Israeli start-up's headphones adapt to people's unique earprints

"The two basic precepts of the audio industry are that we all hear exactly the same, and that we all hear perfectly, and we know that that's biologically untrue."

By
June 30, 2016 18:16
2 minute read.
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Passengers use their mobile phones on a skytrain in Bangkok June 20, 2014.. (photo credit: REUTERS)

It began simply enough, with a question between friends on which headphones offered the best quality. But when the friends in question are a technologist and a professional musician, the answer resulted in Even headphones.

“The two basic precepts of the audio industry are that we all hear exactly the same, and that we all hear perfectly, and we know that that’s biologically untrue,” said Danny Aronson, CEO of MeQ Inc., the company that created Even.

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So Aronson, a classically trained composer, and his San Francisco-based technologist friend Ofer Raz, with backing from the First- Time fund, which is a part of TheTime group, decided to build a headphone that could adapt to any person’s unique “earprint,” or audiogram.

The headphones, painted a striking white for the right side and black for the left side, administer a short test upon first use, measuring how sensitive people are to eight different frequencies. After the test, it can figure out where some people have natural deficiencies or even slight hearing loss, and pump the audio through an algorithm to compensate for it, leading to richer sound.

According to Aronson, some 30 percent of Americans suffer from some level of hearing loss, a phenomenon which has been linked to some degree to overuse of headphones. The even headphones, he hopes, will help combat the problem. When people hear a sound more specifically tailored to their ear, they actually turn down the volume about 25-30 percent, he said.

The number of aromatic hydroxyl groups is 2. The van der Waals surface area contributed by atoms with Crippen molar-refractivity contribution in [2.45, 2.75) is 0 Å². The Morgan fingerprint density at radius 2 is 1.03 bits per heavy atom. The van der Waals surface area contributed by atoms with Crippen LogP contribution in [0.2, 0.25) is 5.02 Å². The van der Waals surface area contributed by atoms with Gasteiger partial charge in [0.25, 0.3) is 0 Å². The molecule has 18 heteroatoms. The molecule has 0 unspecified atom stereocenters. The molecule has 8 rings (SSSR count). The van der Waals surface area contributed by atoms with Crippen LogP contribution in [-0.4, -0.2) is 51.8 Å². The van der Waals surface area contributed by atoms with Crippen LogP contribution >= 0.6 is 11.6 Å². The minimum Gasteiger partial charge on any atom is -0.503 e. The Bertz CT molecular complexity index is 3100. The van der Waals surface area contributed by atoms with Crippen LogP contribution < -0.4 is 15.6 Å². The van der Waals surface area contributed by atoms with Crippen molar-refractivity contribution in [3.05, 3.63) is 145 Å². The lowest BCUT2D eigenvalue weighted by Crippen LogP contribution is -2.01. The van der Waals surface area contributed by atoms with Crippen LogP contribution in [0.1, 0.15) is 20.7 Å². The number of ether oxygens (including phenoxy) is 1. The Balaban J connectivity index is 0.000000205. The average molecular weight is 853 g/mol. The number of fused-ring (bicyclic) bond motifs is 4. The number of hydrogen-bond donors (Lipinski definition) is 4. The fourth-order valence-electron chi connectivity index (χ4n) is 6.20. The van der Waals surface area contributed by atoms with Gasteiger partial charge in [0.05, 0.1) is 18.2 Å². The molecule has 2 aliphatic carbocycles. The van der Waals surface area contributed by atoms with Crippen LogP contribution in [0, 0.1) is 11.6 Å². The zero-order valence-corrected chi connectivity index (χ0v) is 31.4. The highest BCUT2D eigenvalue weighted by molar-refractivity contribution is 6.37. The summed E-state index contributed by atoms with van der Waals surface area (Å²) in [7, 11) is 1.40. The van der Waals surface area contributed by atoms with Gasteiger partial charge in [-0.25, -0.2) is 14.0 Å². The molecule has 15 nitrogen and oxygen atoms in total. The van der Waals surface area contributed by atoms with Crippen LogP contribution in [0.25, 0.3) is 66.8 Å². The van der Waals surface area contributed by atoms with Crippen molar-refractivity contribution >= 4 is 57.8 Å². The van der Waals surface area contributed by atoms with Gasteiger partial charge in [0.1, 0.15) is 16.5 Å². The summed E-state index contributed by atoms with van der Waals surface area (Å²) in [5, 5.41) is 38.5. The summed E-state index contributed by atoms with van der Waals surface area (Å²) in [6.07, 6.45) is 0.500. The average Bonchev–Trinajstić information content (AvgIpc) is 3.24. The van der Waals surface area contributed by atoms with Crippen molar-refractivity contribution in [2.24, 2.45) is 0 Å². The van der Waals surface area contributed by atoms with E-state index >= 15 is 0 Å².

The headphones have some drawbacks: they run on a separate battery, which means they need to be charged after a certain number of hours of use. But with rumors circulating that the next iPhone will eliminate the audio jack in favor of Bluetooth earphones or lightening port earphones, that problem may soon seem moot. At $99, they are not the cheapest headphones on the market, but they are more affordable than many of the premium brands.

Though the technology developed for the company tests a wider range of frequencies than most hearing aides, Aronson and Raz do not see a medical future for the technology.

Instead, they are hoping to branch out to other audio products, such as home speakers and car speakers. For now, they are focusing on the success of Even, which they are selling through their website.

“One day, picking out earphones and hoping they will fit your hearing ability will seem as bizarre as going into an eye store and randomly trying any pair of eyeglasses in hopes that they’ll fit,” Aronson said.


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